A former stockbroker who dodged paying full train fares for a month in order to "afford food for his family" has been sentenced. Perry John Bliss, 42, from Cobham, Surrey, admitted in a previous hearing to 42 offences in relation to travelling with the intention of avoiding paying the full amount for his train journeys from his home to London Waterloo between March and April this year.
Bliss was described in Redhill Magistrates court as a family man who has made two "bad decisions" in his life. The first of these occurred when he had a fight in central London with a disgruntled former employee who he fired for failing a fit and proper test, resulting in "two years of threats" against the defendant.
He was convicted for Actual Bodily Harm (ABH) and received a three months' custodial sentence and the loss of his job. His redundancy meant he and his family "lost the lifestyle" they were used to, as well as large amounts of debt for Bliss.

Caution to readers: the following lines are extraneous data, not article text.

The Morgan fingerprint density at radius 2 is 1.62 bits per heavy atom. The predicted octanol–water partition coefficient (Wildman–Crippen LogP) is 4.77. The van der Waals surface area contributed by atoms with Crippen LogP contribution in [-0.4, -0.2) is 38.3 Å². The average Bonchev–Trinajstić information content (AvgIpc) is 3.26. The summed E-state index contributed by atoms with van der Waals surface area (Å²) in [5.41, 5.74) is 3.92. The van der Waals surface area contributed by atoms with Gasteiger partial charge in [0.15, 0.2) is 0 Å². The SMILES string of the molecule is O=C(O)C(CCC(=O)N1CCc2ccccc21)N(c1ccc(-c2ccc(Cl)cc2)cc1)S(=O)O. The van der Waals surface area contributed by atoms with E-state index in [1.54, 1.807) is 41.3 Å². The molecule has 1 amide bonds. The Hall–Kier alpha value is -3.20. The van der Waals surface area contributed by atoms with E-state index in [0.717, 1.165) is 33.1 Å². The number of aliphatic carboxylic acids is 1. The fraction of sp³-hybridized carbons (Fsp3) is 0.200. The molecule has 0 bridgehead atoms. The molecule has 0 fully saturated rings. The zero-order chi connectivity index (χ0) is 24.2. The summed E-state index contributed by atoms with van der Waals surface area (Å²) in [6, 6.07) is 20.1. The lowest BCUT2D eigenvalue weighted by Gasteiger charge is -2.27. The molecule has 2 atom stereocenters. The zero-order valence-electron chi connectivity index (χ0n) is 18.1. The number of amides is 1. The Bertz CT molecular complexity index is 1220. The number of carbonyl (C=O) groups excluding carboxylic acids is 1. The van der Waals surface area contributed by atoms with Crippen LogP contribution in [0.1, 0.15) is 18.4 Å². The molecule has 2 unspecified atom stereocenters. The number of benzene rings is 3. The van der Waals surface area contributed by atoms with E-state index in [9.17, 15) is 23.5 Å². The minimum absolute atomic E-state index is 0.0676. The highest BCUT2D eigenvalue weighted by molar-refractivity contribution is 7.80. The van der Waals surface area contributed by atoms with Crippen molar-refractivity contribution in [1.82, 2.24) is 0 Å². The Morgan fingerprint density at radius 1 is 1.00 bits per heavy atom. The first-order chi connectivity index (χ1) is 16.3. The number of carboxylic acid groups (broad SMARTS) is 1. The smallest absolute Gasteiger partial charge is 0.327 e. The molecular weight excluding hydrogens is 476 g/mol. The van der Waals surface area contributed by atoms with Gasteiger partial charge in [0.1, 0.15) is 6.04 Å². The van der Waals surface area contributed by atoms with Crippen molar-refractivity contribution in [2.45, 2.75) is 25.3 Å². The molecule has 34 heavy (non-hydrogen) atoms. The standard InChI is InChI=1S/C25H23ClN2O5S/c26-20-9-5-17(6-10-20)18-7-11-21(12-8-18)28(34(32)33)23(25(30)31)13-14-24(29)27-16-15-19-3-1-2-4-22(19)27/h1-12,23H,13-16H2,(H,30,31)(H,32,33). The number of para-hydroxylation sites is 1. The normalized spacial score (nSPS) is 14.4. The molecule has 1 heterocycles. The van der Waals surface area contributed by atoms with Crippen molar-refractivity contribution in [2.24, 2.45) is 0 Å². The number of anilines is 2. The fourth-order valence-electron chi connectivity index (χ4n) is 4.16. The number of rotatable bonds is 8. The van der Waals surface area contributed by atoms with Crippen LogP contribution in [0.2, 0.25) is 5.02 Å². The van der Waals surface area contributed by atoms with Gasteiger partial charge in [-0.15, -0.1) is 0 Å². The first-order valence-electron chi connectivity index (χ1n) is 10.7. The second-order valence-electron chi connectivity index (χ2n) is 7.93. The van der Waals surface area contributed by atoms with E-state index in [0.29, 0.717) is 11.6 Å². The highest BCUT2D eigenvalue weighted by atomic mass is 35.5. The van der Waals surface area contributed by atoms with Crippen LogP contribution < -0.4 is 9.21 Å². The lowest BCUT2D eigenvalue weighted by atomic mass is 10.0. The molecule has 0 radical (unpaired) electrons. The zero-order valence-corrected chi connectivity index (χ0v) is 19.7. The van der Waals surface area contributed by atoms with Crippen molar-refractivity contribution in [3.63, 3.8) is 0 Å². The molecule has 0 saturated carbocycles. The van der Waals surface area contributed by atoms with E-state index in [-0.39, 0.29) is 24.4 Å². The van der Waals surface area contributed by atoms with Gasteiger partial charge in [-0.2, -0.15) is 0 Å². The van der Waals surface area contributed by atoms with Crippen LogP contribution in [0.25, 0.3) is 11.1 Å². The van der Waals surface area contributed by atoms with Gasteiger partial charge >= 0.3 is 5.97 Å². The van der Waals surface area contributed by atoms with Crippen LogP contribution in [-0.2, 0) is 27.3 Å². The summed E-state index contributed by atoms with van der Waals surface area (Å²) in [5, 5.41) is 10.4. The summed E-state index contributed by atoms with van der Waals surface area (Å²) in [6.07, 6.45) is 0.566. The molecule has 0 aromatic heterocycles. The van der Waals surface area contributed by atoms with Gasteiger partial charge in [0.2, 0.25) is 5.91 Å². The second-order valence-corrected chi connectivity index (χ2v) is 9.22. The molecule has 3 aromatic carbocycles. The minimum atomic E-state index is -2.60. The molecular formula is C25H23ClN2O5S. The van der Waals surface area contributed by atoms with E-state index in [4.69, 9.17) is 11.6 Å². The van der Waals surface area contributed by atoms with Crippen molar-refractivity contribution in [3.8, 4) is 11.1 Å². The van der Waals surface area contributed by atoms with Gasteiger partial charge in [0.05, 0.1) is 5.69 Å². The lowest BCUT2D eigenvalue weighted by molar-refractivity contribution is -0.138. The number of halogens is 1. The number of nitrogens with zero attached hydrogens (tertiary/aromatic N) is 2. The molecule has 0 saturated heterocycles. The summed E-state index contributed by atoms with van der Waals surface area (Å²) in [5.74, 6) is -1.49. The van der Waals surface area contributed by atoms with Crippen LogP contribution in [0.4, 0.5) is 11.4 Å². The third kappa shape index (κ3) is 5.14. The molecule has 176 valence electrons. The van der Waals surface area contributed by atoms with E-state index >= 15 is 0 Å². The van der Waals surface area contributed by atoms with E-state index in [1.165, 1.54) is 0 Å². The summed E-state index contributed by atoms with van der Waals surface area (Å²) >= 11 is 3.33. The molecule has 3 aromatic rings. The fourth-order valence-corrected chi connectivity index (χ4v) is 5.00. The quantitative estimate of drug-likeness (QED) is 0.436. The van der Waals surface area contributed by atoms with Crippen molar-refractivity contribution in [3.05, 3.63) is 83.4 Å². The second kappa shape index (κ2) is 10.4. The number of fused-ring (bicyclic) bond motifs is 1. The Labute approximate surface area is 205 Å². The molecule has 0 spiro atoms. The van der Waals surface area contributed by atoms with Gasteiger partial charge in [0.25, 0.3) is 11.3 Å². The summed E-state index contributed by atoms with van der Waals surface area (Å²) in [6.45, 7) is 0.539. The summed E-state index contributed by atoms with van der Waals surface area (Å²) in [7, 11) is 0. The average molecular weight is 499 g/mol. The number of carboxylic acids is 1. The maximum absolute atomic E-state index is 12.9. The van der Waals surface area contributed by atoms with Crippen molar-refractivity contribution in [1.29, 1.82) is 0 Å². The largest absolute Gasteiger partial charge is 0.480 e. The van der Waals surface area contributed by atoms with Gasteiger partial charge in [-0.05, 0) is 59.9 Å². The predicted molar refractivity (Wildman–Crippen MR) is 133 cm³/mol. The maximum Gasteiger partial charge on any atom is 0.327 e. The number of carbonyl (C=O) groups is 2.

After getting a new admin job in the City of London, Bliss made his "second bad decision" by attempting to not pay the full train fare for a months' worth of journeys between Cobham and London Waterloo in order to save more than £100 ($121) fare.
Bliss admitted to travelling on the South Western train from Cobham without paying the £4.91 fare and then and "knowingly and wilfully" travelling further than the fare he paid for on the return journey home. His defence team argued that the offences only equated to 20 working days' worth of offending and therefore the charges "look far worse" than they are.
Bliss has now been sentenced to 60 hours' unpaid work within the next 12 months and ordered to pay more than £1,200 in compensation and court costs. The judge at Redhill magistrate's court said he took into account Bliss pleaded guilty to the charges at the earliest possible opportunity and that he was attempting save money "to afford food for his family" by not handing him a suspended prison sentence.